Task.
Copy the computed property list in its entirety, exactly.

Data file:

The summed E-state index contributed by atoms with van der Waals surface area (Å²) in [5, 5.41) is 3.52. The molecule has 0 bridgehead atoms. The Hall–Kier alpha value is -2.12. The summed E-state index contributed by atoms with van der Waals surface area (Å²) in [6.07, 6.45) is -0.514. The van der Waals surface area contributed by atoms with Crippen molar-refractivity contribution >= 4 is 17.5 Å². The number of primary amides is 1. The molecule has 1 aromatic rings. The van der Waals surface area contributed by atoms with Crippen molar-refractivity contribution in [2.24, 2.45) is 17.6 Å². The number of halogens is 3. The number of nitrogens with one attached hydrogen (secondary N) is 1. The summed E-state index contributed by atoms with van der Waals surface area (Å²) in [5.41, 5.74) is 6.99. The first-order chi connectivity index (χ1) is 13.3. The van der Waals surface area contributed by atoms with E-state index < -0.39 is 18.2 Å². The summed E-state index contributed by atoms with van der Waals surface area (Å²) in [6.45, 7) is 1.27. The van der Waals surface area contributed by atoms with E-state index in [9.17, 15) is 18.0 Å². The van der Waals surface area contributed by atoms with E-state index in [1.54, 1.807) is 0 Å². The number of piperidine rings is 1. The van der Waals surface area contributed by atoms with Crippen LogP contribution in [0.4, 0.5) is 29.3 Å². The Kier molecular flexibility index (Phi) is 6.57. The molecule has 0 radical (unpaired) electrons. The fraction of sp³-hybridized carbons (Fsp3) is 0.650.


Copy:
The summed E-state index contributed by atoms with van der Waals surface area (Å²) in [5, 5.41) is 3.52. The molecule has 0 bridgehead atoms. The Hall–Kier alpha value is -2.12. The summed E-state index contributed by atoms with van der Waals surface area (Å²) in [6.07, 6.45) is -0.514. The van der Waals surface area contributed by atoms with Crippen molar-refractivity contribution >= 4 is 17.5 Å². The number of primary amides is 1. The molecule has 1 aromatic rings. The van der Waals surface area contributed by atoms with Crippen molar-refractivity contribution in [2.24, 2.45) is 17.6 Å². The number of halogens is 3. The number of nitrogens with one attached hydrogen (secondary N) is 1. The summed E-state index contributed by atoms with van der Waals surface area (Å²) in [5.41, 5.74) is 6.99. The first-order chi connectivity index (χ1) is 13.3. The van der Waals surface area contributed by atoms with E-state index < -0.39 is 18.2 Å². The summed E-state index contributed by atoms with van der Waals surface area (Å²) in [6.45, 7) is 1.27. The van der Waals surface area contributed by atoms with E-state index in [9.17, 15) is 18.0 Å². The van der Waals surface area contributed by atoms with E-state index in [1.54, 1.807) is 0 Å². The number of piperidine rings is 1. The van der Waals surface area contributed by atoms with Crippen LogP contribution in [0.4, 0.5) is 29.3 Å². The Kier molecular flexibility index (Phi) is 6.57. The molecule has 0 radical (unpaired) electrons. The fraction of sp³-hybridized carbons (Fsp3) is 0.650.